The Road Ahead : February March 2012
WWW.ROADAHEAD.COM.AU 50 THE ROAD AHEAD FEB/MAR 2012 MOTORING ROAD TEST The trade off with an auto is, of course, more convenient stop-start driving, and here Rio holds an obvious advantage. That said, at a constant 60 km/h, it often seems in two minds as to whether to change up, or down a gear. The Kia was also a little lazy in our braking test, taking an average 26.3 m to pull up from 80 km/h. But, look beyond its shortcomings and you will find that, typical of the latest Kia offerings, the S comes with a long warranty, is well equipped, shows impressive build and finish and exudes plenty of style, inside and out. Performance and transmission limitations aside, it's still a good drive, offering up plenty by way of comfort and sound ergonomics, alert handling and firm but compliant ride. Space, both boot and interior, though could be more accommodating. TOYOTA YARIS YR 1.3 THREE-DOOR Priced between $14,990 and $21,390, the new-generation Yaris hatch range offers a choice of three and five- door body styles, two VVT-i equipped engines (1.3-litre and 1.5-litre), two transmissions (five-speed manual and four-speed auto) and four model grades. Yaris is also the cheapest of our four test cars, a plus which flows on to the lowest depreciation and second-lowest insurance premium. Projected running costs are also favourable, beaten only by Accent. Despite being the shortest and narrowest overall, Yaris makes optimum use of space. Knee room in the rear is the most generous of all, the seats supportive and well bolstered and, by our measurements, its boot wins on width and height. There's some 22 various storage places, including a spacious tray under the boot floor. However, in having a spacesaver it's the only one not to have a full-size spare wheel (Barina's comes as no cost option) and there's no steering reach adjustment nor front seatbelt height adjustment. On the plus side, Yaris is the only one to boast a driver's knee airbag and voice control function. Though reasonably comfortable inside and the controls and switchgear intuitive, its interior feels dated and dull. Here, testers considered Toyota missed the opportunity to inject some additional style to match particularly Kia and other best in category competition. This generation Yaris is some 20 kg less than its predecessor, with the YR three-door manual weighing in at just 990 kg, making it significantly lightest on test. Although the 1.3-litre engine, at 63 kW and 121 Nm, is the least powerful and torquey, this absence of bulk makes for relatively zippy performance and agility and best on test fuel consumption, a thrifty 6.7 litres/100 km (ADR figure 5.7). The Toyota was second quickest to the Hyundai in four of our acceleration tests, being toey off the mark from 0-60, 80 and 100 km/h and over 400 m. However, lack of power and torque catches it out in roll-on acceleration, where it trails its rivals in 50-80 and 60- 100 km/h. CONCLUSION Barina Hatch is an improvement on the insipid Barina Spark in just about every way, and has several things going for it, but in this company, falls short of the best. So, too, Kia Rio S, and that's a disappointment as its bigger-engined, better-equipped and slightly-dearer sibling, Rio Si, is such a good thing. There's no doubt the S would have acquitted itself better had it been the manual gearbox version, but we can only compare what is, and not what might have been. Ya r is, in three-door YR form, punches above its weight against the dearer, more powerful and bigger competition. If you're seriously in the market for a car at the lower end of the light car category, check it out. As is probably already apparent, it's hard to go past the Hyundai Accent Active as the smartest buy in this company. In the 2011 Australia's Best Cars awards it didn't upstage a previous winner and stablemate, the Hyundai 120 Active, for nothing. IMAGES: LEFT, KIA RIO. RIGHT, TOYOTA YARIS YR.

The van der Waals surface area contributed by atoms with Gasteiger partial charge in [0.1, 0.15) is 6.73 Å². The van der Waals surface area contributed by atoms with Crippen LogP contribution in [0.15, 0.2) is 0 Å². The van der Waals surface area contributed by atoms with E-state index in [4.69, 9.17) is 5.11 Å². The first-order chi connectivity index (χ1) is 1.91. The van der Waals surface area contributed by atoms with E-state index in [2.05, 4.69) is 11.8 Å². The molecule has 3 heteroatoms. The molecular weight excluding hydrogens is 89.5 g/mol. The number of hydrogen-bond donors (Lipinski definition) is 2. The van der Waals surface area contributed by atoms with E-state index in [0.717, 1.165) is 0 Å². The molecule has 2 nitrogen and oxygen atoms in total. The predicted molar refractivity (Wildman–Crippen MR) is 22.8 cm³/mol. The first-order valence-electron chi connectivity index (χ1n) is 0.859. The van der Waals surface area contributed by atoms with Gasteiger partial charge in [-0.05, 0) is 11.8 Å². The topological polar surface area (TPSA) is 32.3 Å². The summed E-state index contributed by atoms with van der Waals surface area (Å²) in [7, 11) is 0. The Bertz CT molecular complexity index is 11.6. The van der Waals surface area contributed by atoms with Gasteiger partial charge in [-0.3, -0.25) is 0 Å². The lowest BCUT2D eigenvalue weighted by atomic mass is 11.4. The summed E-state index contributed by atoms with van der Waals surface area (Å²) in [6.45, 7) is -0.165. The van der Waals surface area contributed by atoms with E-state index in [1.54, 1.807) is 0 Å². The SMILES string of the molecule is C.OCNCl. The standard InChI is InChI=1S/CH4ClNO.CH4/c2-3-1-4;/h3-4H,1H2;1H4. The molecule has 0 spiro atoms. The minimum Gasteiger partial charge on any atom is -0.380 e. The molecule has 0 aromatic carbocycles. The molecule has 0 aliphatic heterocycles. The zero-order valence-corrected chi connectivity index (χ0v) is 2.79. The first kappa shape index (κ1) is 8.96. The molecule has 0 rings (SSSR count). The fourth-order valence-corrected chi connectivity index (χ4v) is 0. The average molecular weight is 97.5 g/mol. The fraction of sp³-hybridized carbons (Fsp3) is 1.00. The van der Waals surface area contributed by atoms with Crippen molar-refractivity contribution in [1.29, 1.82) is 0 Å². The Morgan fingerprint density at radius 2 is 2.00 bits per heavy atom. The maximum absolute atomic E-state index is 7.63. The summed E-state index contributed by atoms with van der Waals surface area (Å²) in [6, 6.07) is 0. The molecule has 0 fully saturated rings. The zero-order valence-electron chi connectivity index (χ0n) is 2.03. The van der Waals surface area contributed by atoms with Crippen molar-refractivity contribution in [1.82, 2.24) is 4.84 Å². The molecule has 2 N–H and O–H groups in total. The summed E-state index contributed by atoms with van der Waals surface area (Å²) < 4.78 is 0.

April May 2012